Aaron's Reviews > The Tombs of Atuan

The Tombs of Atuan by Ursula K. Le Guin
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's review
Apr 05, 11

bookshelves: fantasy, young_adult, re_read
Read in April, 2011

A fair follow-up to A Wizard of Earthsea, this book is much different than its predecessor. The Tombs of Atuan are told entirely from the perspective of a new character - Tenar/Arha. She is a young child initiated into a society of priestesses who are dedicated to old and nearly forgotten gods. Most of the first half of the book is devoted to Tenar learning her duties and place in this small, closed society, discovering the limites of her power and what it means to be given to the gods.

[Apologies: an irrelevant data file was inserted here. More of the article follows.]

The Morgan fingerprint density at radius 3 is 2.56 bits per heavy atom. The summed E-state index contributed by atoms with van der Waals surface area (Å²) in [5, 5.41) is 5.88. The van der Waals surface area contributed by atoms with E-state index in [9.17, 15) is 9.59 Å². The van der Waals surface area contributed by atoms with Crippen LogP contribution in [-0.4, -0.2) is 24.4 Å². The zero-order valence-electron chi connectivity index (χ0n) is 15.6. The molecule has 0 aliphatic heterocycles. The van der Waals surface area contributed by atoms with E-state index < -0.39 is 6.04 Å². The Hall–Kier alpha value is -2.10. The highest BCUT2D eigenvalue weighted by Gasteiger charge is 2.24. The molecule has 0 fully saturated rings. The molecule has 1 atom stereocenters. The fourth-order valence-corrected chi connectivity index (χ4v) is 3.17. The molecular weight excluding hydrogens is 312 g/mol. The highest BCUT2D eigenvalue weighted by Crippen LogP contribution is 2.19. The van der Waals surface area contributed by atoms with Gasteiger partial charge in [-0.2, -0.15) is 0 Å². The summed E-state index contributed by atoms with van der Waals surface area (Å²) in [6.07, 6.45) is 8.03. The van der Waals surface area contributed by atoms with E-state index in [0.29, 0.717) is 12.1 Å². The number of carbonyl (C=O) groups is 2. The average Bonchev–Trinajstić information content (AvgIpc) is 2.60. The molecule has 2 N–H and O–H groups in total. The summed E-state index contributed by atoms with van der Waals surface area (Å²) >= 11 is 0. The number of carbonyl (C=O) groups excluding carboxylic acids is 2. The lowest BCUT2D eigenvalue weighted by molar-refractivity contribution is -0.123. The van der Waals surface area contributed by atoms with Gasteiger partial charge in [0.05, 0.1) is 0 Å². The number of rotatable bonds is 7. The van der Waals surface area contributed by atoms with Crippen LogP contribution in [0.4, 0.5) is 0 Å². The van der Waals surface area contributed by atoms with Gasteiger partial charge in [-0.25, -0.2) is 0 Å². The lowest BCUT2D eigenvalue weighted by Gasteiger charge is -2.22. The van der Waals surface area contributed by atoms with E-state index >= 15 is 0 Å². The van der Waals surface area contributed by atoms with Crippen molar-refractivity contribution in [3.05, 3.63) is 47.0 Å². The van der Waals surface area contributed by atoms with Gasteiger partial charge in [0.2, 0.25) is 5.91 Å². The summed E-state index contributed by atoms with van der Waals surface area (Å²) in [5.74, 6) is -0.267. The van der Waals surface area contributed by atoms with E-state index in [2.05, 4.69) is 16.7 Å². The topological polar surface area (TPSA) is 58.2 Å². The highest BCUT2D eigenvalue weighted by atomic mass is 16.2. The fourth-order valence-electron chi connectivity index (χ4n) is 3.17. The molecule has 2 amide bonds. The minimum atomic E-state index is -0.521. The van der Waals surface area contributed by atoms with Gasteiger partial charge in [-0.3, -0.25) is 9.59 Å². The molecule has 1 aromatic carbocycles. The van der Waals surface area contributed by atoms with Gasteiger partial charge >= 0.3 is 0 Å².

The second half finds Tenar encountering a sorely cowed and tested Ged. He's not much of a hero in this novel, easily trapped, he ends up relying on Tenar's interest in him to keep him alive. Eventually, one does find that Ged is much grown in power, but the focus remains solely on Tenar as she struggles with the world she has known and what Ged has brought into her life.

This book is so much quieter and introspective than the last (and, much different from the next book); it hardly seems to belong in the same series. However, I think this character is near to the author herself, and she could be a reflection of losing oneself wholly to an idea (a person, religion, activity, etc) and not knowing that one was lost.

The first time I read this, I was disappointed by the entire book, but, knowing that Tenar's story is wrapped up in the fourth book of the trilogy makes me realize that the author always had more in store for this character.

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